Startup Sales — How to Get Pilot Customers to Pay

Getting a customer to pilot your product is an exciting moment, but it’s only one step toward a more important milestone: getting a customer to pay. Here are the most effective ways to get a pilot customer to pay:

Paid Pilots

A common way to convert a customer from pilot to paying is to simply charge them upfront. This is always worth a shot to test demand, even if it does not work every time.


  • Money Back Guarantee. The customer pays the normal price upfront but if they decide to cancel within a certain time period, they receive a full refund. E.g. Usual monthly price is $5k, customer pays $60k for the year upfront with a full refund if they cancel within 60 days.

Pilot Limitations

Offer the initial pilot for free with clear limits to ensure the customer converts to paying. This is useful if your customer will not agree to pay upfront.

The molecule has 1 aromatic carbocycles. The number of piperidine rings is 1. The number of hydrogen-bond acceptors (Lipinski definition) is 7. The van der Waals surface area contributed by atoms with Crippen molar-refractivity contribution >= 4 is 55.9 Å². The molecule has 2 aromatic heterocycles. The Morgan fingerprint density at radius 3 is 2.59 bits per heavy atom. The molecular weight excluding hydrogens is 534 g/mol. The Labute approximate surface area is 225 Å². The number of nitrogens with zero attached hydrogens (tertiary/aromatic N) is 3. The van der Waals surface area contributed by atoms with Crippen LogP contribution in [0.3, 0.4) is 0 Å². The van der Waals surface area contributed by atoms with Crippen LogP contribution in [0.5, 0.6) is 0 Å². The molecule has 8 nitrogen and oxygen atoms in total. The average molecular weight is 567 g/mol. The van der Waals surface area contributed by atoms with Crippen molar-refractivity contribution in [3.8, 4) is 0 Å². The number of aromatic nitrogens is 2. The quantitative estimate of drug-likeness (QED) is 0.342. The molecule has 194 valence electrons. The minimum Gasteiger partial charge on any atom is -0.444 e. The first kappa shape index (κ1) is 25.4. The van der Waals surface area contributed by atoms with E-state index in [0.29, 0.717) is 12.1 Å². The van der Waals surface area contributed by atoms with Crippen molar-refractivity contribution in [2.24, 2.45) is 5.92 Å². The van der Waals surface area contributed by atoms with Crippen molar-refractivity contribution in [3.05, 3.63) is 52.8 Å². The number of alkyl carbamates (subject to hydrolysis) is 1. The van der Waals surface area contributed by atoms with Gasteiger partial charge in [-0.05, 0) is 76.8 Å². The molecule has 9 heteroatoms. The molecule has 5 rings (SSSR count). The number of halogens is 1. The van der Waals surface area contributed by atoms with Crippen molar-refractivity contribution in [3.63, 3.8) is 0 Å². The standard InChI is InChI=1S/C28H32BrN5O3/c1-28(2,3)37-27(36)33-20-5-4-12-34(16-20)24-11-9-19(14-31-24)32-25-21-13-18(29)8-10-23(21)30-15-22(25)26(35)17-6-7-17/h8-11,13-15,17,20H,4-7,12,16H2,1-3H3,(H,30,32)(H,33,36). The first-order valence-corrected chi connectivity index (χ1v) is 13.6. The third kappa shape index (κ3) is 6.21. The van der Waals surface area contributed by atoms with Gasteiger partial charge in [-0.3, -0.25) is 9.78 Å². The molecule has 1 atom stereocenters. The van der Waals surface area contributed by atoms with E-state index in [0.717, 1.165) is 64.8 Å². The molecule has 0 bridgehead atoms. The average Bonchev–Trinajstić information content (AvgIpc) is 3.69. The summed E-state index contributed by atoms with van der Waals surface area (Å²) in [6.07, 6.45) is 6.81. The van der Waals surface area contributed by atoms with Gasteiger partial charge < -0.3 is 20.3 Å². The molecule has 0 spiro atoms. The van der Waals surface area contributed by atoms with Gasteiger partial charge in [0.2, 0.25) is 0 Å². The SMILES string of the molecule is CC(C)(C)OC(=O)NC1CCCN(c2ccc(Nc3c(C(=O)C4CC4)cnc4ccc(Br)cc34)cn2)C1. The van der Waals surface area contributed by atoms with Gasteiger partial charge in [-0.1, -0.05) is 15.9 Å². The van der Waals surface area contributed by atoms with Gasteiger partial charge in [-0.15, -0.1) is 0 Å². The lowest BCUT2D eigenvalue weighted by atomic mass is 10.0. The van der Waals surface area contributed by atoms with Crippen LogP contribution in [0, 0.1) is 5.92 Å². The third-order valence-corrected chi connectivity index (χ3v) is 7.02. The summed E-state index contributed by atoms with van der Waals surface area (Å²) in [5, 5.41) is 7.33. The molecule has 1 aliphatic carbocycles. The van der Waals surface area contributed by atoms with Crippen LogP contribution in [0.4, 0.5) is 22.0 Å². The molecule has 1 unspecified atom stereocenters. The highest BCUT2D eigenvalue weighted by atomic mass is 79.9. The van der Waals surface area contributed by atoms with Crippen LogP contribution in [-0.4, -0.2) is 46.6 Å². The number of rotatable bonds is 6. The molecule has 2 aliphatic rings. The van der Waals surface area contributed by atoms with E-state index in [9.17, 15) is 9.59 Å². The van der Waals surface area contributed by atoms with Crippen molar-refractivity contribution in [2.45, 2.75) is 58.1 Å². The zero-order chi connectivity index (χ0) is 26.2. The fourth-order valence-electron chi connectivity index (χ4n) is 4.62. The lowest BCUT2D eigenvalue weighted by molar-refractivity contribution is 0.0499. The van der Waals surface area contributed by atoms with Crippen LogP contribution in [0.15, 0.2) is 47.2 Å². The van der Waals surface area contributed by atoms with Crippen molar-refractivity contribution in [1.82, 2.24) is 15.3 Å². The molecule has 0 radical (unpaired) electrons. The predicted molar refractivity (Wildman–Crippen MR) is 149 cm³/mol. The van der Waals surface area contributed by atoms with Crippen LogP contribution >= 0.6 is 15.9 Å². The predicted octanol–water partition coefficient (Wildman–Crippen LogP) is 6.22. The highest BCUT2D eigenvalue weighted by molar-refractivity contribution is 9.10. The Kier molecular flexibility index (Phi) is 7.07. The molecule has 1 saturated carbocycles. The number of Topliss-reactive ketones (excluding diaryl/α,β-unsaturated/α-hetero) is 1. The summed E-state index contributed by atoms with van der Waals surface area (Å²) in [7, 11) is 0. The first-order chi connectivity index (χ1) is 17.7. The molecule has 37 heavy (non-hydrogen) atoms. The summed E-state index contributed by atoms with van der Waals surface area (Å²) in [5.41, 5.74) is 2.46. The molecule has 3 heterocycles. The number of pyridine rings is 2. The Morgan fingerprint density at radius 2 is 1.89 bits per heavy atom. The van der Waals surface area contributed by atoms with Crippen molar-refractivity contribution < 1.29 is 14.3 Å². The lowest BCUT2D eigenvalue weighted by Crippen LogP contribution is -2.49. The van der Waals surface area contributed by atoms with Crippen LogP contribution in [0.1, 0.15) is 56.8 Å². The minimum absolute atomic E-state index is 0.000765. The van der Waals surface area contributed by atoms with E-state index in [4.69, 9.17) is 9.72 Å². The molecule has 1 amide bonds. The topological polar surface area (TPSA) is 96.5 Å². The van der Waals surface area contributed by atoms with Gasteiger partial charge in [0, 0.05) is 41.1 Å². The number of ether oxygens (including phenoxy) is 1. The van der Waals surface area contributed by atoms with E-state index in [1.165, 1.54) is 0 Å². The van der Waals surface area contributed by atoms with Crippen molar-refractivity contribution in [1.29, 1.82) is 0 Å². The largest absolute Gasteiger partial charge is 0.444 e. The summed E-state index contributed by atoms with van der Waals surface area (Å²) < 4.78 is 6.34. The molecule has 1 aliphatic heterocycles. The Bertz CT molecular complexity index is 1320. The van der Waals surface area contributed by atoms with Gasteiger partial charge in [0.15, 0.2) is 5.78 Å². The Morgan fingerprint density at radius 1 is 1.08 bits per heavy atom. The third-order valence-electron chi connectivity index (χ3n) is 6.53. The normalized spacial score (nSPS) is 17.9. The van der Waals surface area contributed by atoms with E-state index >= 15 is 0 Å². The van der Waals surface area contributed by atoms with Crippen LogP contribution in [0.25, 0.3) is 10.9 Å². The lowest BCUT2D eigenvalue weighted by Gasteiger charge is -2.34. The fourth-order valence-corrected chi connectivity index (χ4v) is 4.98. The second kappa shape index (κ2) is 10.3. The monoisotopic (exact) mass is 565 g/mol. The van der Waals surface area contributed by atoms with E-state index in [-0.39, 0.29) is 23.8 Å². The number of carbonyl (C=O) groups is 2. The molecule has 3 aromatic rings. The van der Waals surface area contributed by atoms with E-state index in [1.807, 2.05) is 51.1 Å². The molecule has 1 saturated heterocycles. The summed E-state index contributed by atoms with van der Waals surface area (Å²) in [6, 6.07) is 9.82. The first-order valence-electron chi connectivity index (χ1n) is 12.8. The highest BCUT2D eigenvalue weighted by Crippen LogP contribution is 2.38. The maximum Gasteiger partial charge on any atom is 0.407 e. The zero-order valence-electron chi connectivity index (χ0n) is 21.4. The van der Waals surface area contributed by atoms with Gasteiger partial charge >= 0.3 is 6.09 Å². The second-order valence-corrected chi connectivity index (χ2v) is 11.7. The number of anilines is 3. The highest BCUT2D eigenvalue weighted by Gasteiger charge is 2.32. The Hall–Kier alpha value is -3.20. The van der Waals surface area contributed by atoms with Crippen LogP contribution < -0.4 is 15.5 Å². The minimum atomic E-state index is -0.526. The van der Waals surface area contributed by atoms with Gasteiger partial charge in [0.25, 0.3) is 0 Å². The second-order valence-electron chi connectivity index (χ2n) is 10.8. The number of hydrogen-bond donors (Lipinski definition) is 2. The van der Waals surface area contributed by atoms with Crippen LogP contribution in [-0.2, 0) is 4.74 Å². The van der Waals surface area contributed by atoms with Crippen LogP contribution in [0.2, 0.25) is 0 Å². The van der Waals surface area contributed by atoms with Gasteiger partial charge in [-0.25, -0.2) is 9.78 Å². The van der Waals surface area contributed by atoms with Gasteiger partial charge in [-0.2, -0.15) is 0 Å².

• Time Limit. Allow the customer to pilot the product for free, then charge the normal price after a short time. E.g. your product is free for the first 30 days, then $5k/month thereafter.

Contract Conversions

When and how you ask a customer to pay can influence their decision to convert. Details such as pricing, contract length and start date should be discussed at the best time for you and your product.


  • Automatic Conversion. Before the pilot begins, agree to both a price and a payment start date. Then charge the customer on that date, unless they cancel. E.g. Netflix requires a credit card for its 30 day trial and automatically charges you when the trial ends.

If you do not convert your pilots into paying customers, your startup will struggle. Test the various approaches to push customers to pay and see what works for best for your team.

Thanks to Kaego Rust and David Smooke for their help on this article.

Photo by Sharon McCutcheon

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